Pretty much everywhere in Illinois gets overshadowed by the large (and wonderful) city of Chicago. This guide details some of the best small towns in Illinois worth a visit that will grant you a delightful city escape!
From towns that were featured in films to ones with a plethora of historical sites, these Illinois small towns should be on your Midwest bucket list!
Did we miss any of your favorite small towns in IL? Let us know in the comments! Thanks!
Best Small Towns in Illinois
Movie fans might be familiar with this town as a very famous motion picture was filmed here!
Though the town is pretty small, Woodstock is home to brick streets and numerous historic structures.
If you watched the movie Groundhog Day with Bill Murray, you might want to schedule your trip in a way that it takes place on the day when the town celebrates with their own groundhog named Woodstock Willie.
And PS – even though Groundhog Day took place in Pennsylvania, it was mostly filmed in Woodstock, Illinois.
When strolling around the town, pay attention to the town square area, where you’ll encounter a historic opera theater with Carpenter Gothic and Moorish characteristics, built in 1889.
Moreover, you’ll most likely enjoy some great shopping around town, from handcrafted jewelry to fine arts and more. Visitors also claim that visiting a few restaurants is a must when in Woodstock!
With around 7,600 residents, Princeton is located two hours west of Chicago. It has a standard Illinois small-town package – historic areas, beautiful parks, an interesting downtown, and many festivals.
The main street, with its long-lived structures, instantly gives an idea of what life was like in the tiny town over a century ago.
To get the most out of your visit, get to the Princeton Park District, check out the Soldiers and Sailors Park and Monument, the historical Lovejoy Homestead, and the Chapel Hill Golf Course and Events Center, which apart from being a championship course, is also a place where a lot of celebrations are arranged.
In addition to the cultural things that Princeton has to offer, you can also enjoy some local entertainment by getting a ticket to a movie at the Apollo Theater, which has been in operation since 1883.
3. St. Charles
Mainly due to accessibility issues (the town lies on Fox River), St. Charles remained somewhat unknown and off the path for several years.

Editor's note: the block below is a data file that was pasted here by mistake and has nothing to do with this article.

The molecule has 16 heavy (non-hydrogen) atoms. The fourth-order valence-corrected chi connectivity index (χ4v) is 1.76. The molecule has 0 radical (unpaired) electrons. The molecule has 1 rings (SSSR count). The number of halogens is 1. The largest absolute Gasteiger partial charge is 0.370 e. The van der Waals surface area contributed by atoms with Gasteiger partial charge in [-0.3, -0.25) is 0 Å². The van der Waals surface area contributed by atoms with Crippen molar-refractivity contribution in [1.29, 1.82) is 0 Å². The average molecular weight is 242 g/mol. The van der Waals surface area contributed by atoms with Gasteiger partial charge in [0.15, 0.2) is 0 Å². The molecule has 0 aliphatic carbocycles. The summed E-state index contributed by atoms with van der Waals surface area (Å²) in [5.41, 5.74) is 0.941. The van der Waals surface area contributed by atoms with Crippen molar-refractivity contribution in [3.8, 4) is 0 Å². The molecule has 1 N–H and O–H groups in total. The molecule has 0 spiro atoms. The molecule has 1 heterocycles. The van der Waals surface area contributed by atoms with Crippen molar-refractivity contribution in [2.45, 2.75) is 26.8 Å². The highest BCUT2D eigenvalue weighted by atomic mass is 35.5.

Currently, the town is a popular summertime vacation spot as it has a pretty active outdoor atmosphere.
An interesting feature of the town is its underground railroad stations. To learn more about that, it is recommended to visit the Wheeler House.
Other areas worth visiting in St. Charles are the Fox River Trolley Museum with historical evidence about transportation practices of the area and the Arcada Theater, entertaining the public with shows and acts from 1926 until today.
Ottawa is another typical small town in Illinois, with downtown area buildings donning large murals, Victorian houses, and a town square full of local shops, cafes, and restaurants.
The center features the Reddick Mansion – an Italianate home that is one of the largest ones built in the Midwest in the mid-1800s.
Be sure to divert your attention to Washington Square Park where you can stroll around and spot the Abraham Lincoln and Stephen Douglas statues.
Close to Ottawa is Starved Rock State Park, which is known for its epic waterfalls and hiking trails. If you’re planning a visit to Ottawa, consider visiting this park too. It’s only a 15-minute drive!
With a population of merely 1,000 people, Nauvoo is a small town with rich culture, though, in 1844, the population of this town and Chicago was almost identical!
A notable place to visit here is the Nauvoo Temple, which is a Mormon structure reconstructed in 2000.
In addition, the Joseph Smith Homestead, the Nauvoo House, the Red Brick Store, and the Smith Family Cemetery are a few of the historic locations that are not to be missed!
If you want to combine historic experience and nature in your trip to this town, after seeing the sights there, head to Nauvoo State Park and entertain yourself with hiking, camping, boating, and more.
Known for its Dutch population and named after the inventor of the steamboat, Robert Fulton, this town of Fulton is a pretty interesting place to explore as it is one of the coolest Illinois small towns.
Something that the town is famous for is its fully-operating windmill that was delivered from the Netherlands and has the name “de immigrant”. By the way, visitors are welcomed here and you can even purchase its produced flours from the gift shop nearby.